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EU, US Vow Support for Iraq's Interim Government - 2004-06-26

President Bush says the United States and the European Union stand together in their support for Iraq's new interim government, and he is urging NATO to step in with help for Iraqi security forces. He spoke after talks in Ireland with Irish Prime Minister Bertie Ahern, who holds the rotating EU presidency and officials from the European Commission.

This is the president's second round of European summitry this month, all aimed, at least in part, on mending relationships frayed by the war in Iraq.

Mr. Bush came here seeking backing for Iraq's interim government from the 25-member EU. At a joint news conference after the talks, he seemed pleased with the results.

"As Iraq moves towards the transfer of sovereignty next week, the EU and the United States are united in our determination to help the people of Iraq," said president Bush.

The U.S.-EU talks took place in a centuries old castle-turned-luxury hotel in County Clare in western Ireland. While a number of items were on the agenda for the talks - from terrorism to trade - Iraq was clearly the focus.

President Bush said he thinks the bitter differences of the war are over.

"We all agree that a democratic Iraq, a peaceful Iraq, an Iraq which has its territorial integrity intact is in all our benefit," he said.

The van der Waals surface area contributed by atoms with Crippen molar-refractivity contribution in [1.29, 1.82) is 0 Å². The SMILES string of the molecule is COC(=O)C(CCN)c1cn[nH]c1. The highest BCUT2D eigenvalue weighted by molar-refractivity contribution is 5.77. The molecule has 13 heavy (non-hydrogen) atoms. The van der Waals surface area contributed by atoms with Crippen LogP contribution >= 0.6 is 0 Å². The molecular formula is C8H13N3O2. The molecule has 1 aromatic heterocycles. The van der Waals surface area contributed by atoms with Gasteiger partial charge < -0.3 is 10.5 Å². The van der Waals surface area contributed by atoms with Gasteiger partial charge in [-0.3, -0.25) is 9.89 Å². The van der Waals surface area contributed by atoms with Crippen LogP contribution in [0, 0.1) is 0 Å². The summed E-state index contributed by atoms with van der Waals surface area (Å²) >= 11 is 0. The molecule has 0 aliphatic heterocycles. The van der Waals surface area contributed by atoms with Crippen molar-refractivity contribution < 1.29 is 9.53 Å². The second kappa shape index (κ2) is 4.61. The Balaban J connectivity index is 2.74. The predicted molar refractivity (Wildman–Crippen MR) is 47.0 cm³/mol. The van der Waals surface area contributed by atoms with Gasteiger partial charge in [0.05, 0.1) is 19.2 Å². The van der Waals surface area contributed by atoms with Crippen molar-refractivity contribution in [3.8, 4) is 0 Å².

Prime Minister Ahern, who is nearing the end of his six-month term at the helm of the European Union, has come under some criticism here in Ireland for his decision to permit U.S. warplanes to use Shannon airport. He stressed that the U.S.-EU relationship is both important and resilient.

"So the European Union and the United States share, ladies and gentlemen, a common set of values based on their unshakeable commitments to democracy, to human rights and the rule of law," said Mr. Ahern.

Earlier, the participants in the talks issued a joint statement. They endorsed the new Iraqi government, underscored their commitment to the reconstruction of Iraq, and backed the notion of a multinational force. They also stressed their support for reducing Iraq's foreign debt but offered no new initiatives.

In a way, this meeting with the EU was the prelude to the upcoming NATO summit in Istanbul, the focal point of the president's foreign trip. The Bush administration is urging the alliance to provide training for Iraqi security forces, and there are signs some kind of deal is in the offing.

The declaration issued by the U.S. and the European Union supports the training request. It does not specifically mention NATO. But it does endorse efforts to train and equip the Iraqis. President Bush left no doubt it's a priority.

"I hope NATO responds in a positive way because the ultimate success inside of Iraq is going to depend upon the ability of the Iraqi citizens to defend themselves," he said.

This is President Bush's first trip to the Republic of Ireland since taking office. And the reception from the Irish people stood in stark contrast to earlier visits by former presidents John Kennedy, Ronald Reagan, and Bill Clinton.

They were met by large welcoming crowds. But this time, police were faced with protestors taking issue with the Bush administration's Iraq policy.

It was a huge security operation for Ireland, but the number of police and soldier involved is likely to be dwarfed by the size of the Turkish security force deployed during the NATO summit.